Boston Globe promotes Thanksgiving Day beer blitz

I had to laugh at the Boston Globe’s sanctimonious editorial today about alcohol/caffeine drinks (Four Loko ban shouldn’t blind regulators to binge drinking), which rails against the glorification of alcohol abuse and in favor of promoting moderation. Why was it funny? Because the Globe itself promoted immoderate drinking in an article on Friday, (Giving thanks with fine craft ale; Do it right and pair beers with the dinner’s courses, starting with something light).

I read the article because I’m a fan of craft beers and was looking for some suggestions, but was a bit shocked at the implications of following the article’s advice. According to the author:

Thursday is the perfect time to introduce your friends and relatives to some outstanding brews, while at the same time helping them realize that “beer’’ does not have to equal “Coors Lite.’’

Hard to argue with that –except it’s actually Coors Light, not “Lite.” It’s also worth pointing out that Coors Light, like most light beers, has about 4 percent alcohol. Standard American brews like Coors and Bud are in the 5 percent range. The author suggests pairing a beers with each course as follows:

  • “When your guests walk in the door hand them something light.” Allagash Tripel Ale (9% alcohol)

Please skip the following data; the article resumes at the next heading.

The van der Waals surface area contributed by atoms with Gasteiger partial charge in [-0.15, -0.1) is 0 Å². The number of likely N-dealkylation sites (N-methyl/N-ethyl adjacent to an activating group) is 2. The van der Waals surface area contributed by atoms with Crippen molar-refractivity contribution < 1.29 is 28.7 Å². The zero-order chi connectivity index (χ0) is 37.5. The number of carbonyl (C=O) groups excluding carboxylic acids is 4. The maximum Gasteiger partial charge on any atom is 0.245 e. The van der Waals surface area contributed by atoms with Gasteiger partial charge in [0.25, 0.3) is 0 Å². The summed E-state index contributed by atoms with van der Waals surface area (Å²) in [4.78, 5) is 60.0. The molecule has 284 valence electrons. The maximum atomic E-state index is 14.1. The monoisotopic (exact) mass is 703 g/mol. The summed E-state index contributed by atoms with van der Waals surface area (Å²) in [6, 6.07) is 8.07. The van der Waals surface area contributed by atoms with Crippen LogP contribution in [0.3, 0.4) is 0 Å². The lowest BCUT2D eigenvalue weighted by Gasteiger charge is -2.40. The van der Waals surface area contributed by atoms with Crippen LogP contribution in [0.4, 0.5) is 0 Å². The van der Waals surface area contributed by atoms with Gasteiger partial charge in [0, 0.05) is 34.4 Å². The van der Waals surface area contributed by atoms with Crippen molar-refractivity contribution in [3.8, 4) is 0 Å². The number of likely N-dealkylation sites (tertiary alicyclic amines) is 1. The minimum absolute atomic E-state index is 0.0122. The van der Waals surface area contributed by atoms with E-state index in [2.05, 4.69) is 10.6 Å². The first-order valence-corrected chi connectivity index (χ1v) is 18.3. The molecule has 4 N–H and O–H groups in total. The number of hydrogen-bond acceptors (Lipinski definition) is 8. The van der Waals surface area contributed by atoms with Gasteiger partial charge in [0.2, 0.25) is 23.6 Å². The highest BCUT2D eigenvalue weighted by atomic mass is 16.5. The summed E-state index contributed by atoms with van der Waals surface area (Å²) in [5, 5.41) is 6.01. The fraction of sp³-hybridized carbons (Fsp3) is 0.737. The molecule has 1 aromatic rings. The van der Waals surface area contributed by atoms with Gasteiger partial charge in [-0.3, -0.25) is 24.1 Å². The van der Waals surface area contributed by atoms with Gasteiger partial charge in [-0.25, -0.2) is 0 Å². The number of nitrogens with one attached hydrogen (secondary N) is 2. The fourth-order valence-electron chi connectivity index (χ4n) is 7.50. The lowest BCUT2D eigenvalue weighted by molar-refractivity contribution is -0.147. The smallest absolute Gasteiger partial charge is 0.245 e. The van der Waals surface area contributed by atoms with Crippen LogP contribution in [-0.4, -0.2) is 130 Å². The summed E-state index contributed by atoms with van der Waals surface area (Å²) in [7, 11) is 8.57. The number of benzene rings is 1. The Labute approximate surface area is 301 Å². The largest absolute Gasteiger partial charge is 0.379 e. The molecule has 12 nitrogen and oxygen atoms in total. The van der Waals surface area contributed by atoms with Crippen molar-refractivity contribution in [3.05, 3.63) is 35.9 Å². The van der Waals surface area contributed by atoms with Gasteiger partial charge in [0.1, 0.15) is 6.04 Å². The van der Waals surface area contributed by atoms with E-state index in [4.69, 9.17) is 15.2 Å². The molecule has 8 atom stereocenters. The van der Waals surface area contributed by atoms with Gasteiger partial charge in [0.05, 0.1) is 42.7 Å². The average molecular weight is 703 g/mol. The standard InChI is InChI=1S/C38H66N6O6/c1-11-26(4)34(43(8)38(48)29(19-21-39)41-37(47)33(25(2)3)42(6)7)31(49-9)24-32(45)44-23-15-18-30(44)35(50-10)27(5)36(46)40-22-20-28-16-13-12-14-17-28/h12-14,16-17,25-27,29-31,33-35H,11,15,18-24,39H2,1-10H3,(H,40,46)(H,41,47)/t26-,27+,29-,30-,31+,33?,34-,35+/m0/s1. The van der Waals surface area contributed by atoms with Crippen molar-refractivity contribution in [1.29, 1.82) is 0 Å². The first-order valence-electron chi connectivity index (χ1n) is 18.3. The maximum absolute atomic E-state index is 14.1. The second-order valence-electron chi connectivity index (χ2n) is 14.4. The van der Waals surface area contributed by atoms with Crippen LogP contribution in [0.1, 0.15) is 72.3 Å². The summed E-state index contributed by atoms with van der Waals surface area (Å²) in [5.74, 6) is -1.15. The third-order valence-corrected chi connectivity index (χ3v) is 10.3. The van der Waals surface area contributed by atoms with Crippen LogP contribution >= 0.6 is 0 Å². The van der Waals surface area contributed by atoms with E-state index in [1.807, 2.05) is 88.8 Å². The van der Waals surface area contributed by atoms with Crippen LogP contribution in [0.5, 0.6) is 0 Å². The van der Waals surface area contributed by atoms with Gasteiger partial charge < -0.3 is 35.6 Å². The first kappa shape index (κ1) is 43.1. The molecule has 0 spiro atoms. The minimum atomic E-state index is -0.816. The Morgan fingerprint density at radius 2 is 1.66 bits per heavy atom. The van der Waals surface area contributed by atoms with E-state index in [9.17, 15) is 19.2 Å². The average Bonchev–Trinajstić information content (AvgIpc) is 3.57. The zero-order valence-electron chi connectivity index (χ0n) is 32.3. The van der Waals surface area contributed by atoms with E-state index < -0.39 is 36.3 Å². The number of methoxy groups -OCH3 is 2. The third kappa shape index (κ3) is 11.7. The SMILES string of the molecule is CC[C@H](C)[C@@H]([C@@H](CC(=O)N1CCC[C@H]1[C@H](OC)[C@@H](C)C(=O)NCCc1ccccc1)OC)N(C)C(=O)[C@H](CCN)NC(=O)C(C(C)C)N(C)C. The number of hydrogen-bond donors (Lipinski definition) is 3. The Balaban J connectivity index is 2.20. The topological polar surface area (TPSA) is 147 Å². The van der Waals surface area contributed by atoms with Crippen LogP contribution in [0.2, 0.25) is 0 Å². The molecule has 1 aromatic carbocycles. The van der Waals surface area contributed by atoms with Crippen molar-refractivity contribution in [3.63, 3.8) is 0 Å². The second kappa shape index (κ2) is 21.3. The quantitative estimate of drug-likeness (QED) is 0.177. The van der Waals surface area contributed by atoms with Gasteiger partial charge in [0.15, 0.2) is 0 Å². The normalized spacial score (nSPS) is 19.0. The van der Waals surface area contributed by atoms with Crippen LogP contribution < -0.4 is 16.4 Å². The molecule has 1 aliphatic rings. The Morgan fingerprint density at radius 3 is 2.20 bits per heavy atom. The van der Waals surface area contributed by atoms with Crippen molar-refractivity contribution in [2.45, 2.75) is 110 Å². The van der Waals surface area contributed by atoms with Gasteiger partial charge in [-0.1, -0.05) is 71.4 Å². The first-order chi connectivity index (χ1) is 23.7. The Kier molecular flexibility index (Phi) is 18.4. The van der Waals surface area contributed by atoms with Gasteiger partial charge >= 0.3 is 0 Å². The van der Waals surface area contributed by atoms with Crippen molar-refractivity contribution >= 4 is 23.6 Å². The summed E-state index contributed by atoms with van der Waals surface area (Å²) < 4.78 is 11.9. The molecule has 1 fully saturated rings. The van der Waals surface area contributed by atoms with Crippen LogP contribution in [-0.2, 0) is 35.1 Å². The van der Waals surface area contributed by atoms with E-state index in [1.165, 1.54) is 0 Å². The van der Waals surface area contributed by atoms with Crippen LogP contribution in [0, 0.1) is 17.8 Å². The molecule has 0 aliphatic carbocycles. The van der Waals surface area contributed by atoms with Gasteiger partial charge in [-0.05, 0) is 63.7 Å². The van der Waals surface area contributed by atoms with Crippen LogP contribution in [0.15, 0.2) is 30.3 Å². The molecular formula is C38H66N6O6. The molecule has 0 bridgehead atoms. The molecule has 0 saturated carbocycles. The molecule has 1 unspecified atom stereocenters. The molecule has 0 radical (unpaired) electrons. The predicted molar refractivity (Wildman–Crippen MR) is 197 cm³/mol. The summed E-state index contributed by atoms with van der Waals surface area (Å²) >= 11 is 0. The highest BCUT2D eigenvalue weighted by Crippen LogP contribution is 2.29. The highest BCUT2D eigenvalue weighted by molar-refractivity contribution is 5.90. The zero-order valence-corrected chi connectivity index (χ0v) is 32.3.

• “Keep the beer tame as you bring out the hors d’oeuvres.” Smuttynose Shoals Pale Ale (5% alcohol)
  • “Turkey, stuffing, gravy –for food like that, you want something with higher alcohol.” Avery Brewing’s The Reverend (10% alcohol)
  • “Something that’s able to stand up to the dessert.” Dogfish Head Miles Davis’ Bitches Brew (9% alcohol)
  • “Once you’re done eating, you may want something to digest your gigantic meal.” Stone Old Guardian (11% alcohol)

If a Coors Light devotee suddenly is enlightened by a Globe reader and drinks 12 ounces of each of the above, it will be the alcohol equivalent of more than 9 Coors Lights. I guess the Globe is implying that’s a moderate consumption pattern. What’s silly about the choice of beers is that there are many outstanding craft beers with alcohol levels closer to 5 percent. Take a look at the various Sierra Nevada and Samuel Adams offerings and you’ll see what I mean.

An editor must have had a quick look before the piece went to press and got nervous, because someone inserted the following at the end:

No one is suggesting you spend your holiday sucking down high-alcohol beers. These are merely suggestions to help guide your way. Bigger bottles should of course be shared three or four ways. It is Thanksgiving, after all.

Of course.

November 22, 2010

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